According to Professor of Public Policy, Michael Kenny at Cambridge University, there is an idea that the ‘English are not allowed to be proudly patriotic in the way the Irish, Welsh or Scottish are’. He argued that this anomaly is rooted in the belief that although the nation is a political entity it continues to govern many far-flung territories. Despite this anomaly, the concept of patriotism in itself, does not sit well with many. The underlying belief is that the division of humanity into subgroups causes people to identify and empathise not with humanity as a whole but with the subgroup to which they belong.
But are there any benefits to patriotism? The latest research shows there are. Although patriotism can be incredible divisive it can be remarkably unifying and unlike class structures, it can unify across gender and political lines. Theories suggest that group loyalty boosters self-esteem. The more loyal one is the more pride one gains. Feeling proud of your nation makes you feel good about life in general, say the scientists. According to an essay by Daniel Druckman, patriotism fills a basic human need. “At the level of the nation, the group fulfils economic, sociocultural and political needs, giving individuals a sense of security, feeling of belonging and prestige”. In fact, interviews of 41,000 residents of 31 European nations found that it was civic pride that was most linked to their wellbeing. The type of pride that made people the happiest was when they felt they belonged to a country regardless of ethnicity.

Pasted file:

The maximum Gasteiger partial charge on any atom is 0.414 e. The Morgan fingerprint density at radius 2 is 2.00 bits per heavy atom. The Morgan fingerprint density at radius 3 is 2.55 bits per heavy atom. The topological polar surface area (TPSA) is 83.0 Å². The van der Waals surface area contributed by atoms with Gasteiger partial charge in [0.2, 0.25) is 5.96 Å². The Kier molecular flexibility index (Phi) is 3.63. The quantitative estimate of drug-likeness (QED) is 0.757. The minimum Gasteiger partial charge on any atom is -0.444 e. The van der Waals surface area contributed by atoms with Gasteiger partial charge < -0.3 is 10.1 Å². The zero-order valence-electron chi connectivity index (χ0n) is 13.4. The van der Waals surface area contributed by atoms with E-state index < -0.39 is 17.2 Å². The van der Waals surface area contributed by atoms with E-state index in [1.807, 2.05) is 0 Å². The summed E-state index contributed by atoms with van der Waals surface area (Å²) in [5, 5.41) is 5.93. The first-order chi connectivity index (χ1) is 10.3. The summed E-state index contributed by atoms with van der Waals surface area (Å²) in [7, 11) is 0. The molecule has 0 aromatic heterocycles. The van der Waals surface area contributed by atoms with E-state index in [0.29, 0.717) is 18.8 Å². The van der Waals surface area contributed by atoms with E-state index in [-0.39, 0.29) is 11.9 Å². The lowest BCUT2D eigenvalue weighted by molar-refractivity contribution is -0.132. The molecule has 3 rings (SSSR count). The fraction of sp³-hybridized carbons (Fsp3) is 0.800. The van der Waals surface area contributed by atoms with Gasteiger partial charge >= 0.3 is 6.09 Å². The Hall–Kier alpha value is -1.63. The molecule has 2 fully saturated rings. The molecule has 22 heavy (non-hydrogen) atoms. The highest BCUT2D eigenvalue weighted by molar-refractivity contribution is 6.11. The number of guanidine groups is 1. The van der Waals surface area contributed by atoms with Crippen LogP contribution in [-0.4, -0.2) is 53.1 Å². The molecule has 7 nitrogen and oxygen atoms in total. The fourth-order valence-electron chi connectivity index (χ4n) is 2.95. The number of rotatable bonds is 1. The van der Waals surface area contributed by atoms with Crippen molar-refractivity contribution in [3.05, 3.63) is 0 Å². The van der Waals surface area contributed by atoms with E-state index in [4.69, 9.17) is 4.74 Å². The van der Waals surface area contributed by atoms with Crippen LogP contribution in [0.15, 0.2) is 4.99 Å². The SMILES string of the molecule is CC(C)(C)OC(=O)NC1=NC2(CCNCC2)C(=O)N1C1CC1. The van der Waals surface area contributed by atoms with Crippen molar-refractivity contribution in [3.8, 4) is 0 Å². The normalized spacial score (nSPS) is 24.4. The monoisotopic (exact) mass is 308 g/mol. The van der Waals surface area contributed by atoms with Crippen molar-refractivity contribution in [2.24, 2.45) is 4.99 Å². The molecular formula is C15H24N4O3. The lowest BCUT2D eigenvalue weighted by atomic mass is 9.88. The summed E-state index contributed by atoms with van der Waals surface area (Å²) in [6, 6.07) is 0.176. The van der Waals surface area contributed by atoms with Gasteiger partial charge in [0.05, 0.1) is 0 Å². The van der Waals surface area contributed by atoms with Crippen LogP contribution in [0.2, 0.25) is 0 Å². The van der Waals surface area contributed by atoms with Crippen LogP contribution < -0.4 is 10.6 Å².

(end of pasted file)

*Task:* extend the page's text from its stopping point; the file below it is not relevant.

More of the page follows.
Events like the World Cup, Wimbledon and other international sporting occasions are great examples of events that build national pride. England might not have won the World Cup but they came pretty close, arrived home to a heroes welcome and instilled a few weeks of fleeting patriotism throughout the country. And modest and retiring Gareth Southgate may or may not have been pleased to find out that a tube station was temporarily named after him, but regardless of that, it appears it pays to be positively patriotic.
Well done England!
By Natasha Kelly